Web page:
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You are here: Home / Species Profile / Threats / Invasive Plants / Overview


An “invasive” plant is generally characterized as any nonnative, fast-growing, and aggressive species that out-competes native vegetation, causing ecological (or economic) harm. In the case of bog turtles, invasive plants have been demonstrated to block sunlight critical for thermoregulation and egg incubation, displace native flora that provide nesting habitat and foraging resources for preferred prey, alter the architecture and penetrability of the substrate, and reduce water levels from high levels of evapotranspiration. Invasive plants occur in nearly all bog turtle habitats but vary in degree of abundance. Bog turtles tolerate low to moderate densities of invasive flora often very well and will readily use some invasive plants for cover and as basking substrates. At sites where invasive flora is dominant, adult bog turtles may survive, but very little reproduction occurs—rendering populations functionally extinct.

Invasive plants common to bog turtle habitats in the Northeast include purple loosestrife Lythrum salicaria (Eurasia), Japanese stiltgrass Microstegium vimineum (Asia), small carpetgrass Arthraxon hispidus (Asia, Africa), mile-a-minute Persicaria perfoliata (Asia), common reed Phragmites australis (North America x Europe), multiflora rose Rosa multiflora (Asia), glossy buckthorn Frangula alnus (Africa, Eurasia), common buckthorn Rhamnus cathartica (Eurasia), and European alder Alnus glutinosa (Africa, Eurasia). There are several native wetland plants that can be as ecologically deleterious as nonnatives, including reed canary grass Phalaris arundinacea, cattail Typha, and lake sedge Carex lacustris. These plants (as with many invasive wetland plants) exhibit accelerated growth in response to nutrient enrichment, soil disturbance, and altered hydrology and can rapidly transform a bog turtle habitat into a dense mat of thatch.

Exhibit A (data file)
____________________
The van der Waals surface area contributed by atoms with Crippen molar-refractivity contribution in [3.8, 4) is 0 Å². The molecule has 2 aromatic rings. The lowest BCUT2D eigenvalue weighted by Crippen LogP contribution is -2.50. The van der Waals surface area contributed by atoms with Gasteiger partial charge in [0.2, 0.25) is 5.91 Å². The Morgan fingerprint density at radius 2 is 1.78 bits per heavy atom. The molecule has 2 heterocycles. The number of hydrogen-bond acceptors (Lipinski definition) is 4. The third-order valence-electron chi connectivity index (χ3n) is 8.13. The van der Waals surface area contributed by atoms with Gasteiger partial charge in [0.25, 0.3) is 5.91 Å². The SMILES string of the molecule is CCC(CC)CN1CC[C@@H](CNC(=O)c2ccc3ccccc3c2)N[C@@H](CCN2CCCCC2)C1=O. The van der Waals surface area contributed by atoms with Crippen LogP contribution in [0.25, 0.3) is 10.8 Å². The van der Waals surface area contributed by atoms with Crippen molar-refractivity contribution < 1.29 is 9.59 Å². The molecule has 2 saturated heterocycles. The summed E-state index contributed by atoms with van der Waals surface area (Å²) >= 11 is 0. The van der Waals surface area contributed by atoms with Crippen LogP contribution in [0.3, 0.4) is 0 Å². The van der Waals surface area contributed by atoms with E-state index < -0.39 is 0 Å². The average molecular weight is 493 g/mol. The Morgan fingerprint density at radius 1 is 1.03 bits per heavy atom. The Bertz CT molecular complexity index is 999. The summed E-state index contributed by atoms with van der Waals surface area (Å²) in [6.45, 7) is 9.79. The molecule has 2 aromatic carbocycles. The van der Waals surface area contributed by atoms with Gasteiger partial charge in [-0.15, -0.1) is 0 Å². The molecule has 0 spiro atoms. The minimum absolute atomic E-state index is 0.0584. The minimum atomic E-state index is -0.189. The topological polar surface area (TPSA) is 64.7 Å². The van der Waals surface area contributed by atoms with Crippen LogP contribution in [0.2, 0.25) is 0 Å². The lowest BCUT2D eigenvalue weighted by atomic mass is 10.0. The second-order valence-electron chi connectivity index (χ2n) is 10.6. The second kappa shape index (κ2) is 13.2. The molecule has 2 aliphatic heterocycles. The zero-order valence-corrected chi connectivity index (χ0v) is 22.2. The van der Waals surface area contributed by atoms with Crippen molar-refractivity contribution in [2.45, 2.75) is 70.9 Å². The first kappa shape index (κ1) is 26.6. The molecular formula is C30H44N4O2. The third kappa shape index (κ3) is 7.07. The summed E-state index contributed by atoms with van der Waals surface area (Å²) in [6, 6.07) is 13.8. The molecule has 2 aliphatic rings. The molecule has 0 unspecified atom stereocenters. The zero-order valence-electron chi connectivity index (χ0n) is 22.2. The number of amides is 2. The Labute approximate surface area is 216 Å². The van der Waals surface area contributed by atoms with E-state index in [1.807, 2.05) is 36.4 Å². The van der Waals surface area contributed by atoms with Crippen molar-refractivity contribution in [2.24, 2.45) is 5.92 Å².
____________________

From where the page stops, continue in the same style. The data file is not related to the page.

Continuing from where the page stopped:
Managing invasive plants in bog turtle habitats can be very challenging and requires a long-term commitment to keep levels of encroachment at tolerable thresholds. Most methods of control involve the application of herbicides, but because of the occurrence of many rare plants in bog turtle habitats, alternatives are often used, including biocontrol, prescribed grazing, and manual and/or mechanical removal. Because many floristic invasions of bog turtle habitats are a consequence of poor nutrient management and hydrological impairment, the most effective invasive plant control efforts are those that comprehensively address the target vegetation and incompatible land use practices. - Jason Tesauro, February 2021